BP strengthens LNG shipping capacity
HOUSTON — BP is taking delivery of six new, state-of-the-art LNG tankers to support its expanding global LNG portfolio, and to respond to growing demand for lower-carbon energy sources around the world.
|Photo courtesy of BP.
BP’s finance partners KMarin and ICBC Leasing are investing more than $1 B in the tankers, which will join existing tankers in BP Shipping’s fleet in 2018 and 2019. The vessels will help service a 20-yr liquefaction contract with the Freeport LNG facility in Texas, as well as other international LNG projects in BP’s global portfolio.
“These vessels will significantly increase BP’s ability to safely transport LNG to anywhere in the world, directly supporting BP’s global natural gas strategy,” said BP Shipping CEO Susan Dio. “They also will be among the most fuel-efficient and technically advanced LNG tankers ever built.”
Equipped with next-generation engine technology, the new ships are designed to be about 25% more fuel efficient than their predecessors. They also will be fitted with a reliquefaction plant, meaning evaporated natural gas in the cargo tanks can be returned to the tanks as LNG, allowing the ships to deliver more LNG to the market.
BP has a long-term contract for 230 T BTUs per year of LNG capacity in the Freeport LNG facility. The Freeport LNG liquefaction facility is under construction, and the first train is expected to be operational by the end of 2018.
BP also participates in LNG projects in Australia, UAE, Indonesia, Trinidad and Angola. This portfolio includes a mix of long-term, mid-term and short-term supply to enable BP to best meet the ever-changing needs of its global portfolio of customers.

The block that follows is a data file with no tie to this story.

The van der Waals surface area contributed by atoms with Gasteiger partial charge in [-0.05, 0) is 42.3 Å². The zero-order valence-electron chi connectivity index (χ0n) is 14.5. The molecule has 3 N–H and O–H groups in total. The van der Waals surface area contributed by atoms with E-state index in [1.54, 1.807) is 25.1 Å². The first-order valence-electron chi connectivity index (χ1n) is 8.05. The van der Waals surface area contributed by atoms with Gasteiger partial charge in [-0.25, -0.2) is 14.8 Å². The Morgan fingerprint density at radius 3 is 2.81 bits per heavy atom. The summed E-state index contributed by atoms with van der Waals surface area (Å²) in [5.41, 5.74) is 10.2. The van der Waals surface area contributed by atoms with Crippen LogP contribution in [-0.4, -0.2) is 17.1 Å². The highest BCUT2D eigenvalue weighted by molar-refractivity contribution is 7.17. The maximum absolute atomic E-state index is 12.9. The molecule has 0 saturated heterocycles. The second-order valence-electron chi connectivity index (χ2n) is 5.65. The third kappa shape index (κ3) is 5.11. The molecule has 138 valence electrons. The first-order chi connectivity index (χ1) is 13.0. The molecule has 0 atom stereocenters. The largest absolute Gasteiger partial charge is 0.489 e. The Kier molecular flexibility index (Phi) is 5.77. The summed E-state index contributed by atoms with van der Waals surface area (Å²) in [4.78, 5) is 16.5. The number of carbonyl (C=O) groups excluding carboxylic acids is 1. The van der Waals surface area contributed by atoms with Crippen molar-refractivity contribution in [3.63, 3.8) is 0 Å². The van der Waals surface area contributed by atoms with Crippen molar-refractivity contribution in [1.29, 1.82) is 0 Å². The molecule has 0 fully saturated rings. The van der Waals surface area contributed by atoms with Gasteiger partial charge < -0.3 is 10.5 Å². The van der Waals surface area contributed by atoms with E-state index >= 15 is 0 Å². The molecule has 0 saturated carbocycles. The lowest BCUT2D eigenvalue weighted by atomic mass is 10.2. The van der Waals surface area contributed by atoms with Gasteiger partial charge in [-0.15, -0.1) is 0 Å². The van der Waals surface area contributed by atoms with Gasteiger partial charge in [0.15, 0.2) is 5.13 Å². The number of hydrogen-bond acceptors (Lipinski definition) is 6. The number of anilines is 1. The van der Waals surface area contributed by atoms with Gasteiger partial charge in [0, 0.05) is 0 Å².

The 2017 BP Energy Outlook forecasts that global LNG trade will grow seven times faster than pipeline gas trade, such that by 2035 it accounts for around half of all globally traded gas. The newly expanded BP Shipping fleet will deliver LNG volumes to a range of BP customers around the world.
Indonesia, home to 260 MM people on 14,000 islands across a vast archipelago, is estimated to become the seventh-largest economy in the world by 2030, with such growth expected to boost the nation’s energy consumption by 80% from present levels.<sup>1</sup>
At October’s HPI Forecast Breakfast for our sister publication, <i>Hydrocarbon Processing</i>, I shared <i>Gas Processing</i>’s forecast on change in the LNG industry.
In one of the toughest markets in the history of gas compression, we are challenged to deliver more with less.
The New LNG Imperative
The shale gas boom established the US as the world’s leading natural gas producer and is responsible for billions of dollars of investments in the US gas processing industry. Since 2012, the US has witnessed unprecedented growth in new gas processing capacity and infrastructure. This rise is due to greater production of domestic shale gas, which is providing cheap, available feedstock to fuel the domestic gas processing, LNG and petrochemical industries. New gas processing projects include the construction of billions of cubic feet per day of new cryogenic and gas processing capacity, NGL fractionators, multi-billion-dollar pipeline infrastructure projects, and the development of millions of tons per year of new LNG export terminal construction. Attend this webcast to hear from Lee Nichols, Editor/Associate Publisher, Hydrocarbon Processing, Scott Allgood, Director-Data Services, Energy Web Atlas and Peregrine Bush, Senior Cartographic Editor, Petroleum Economist as they discuss the future of LNG and the application of Energy Web Atlas, a web-based GIS platform which allows users to track real-time information for every LNG project.
November 29, 2017 10am CST
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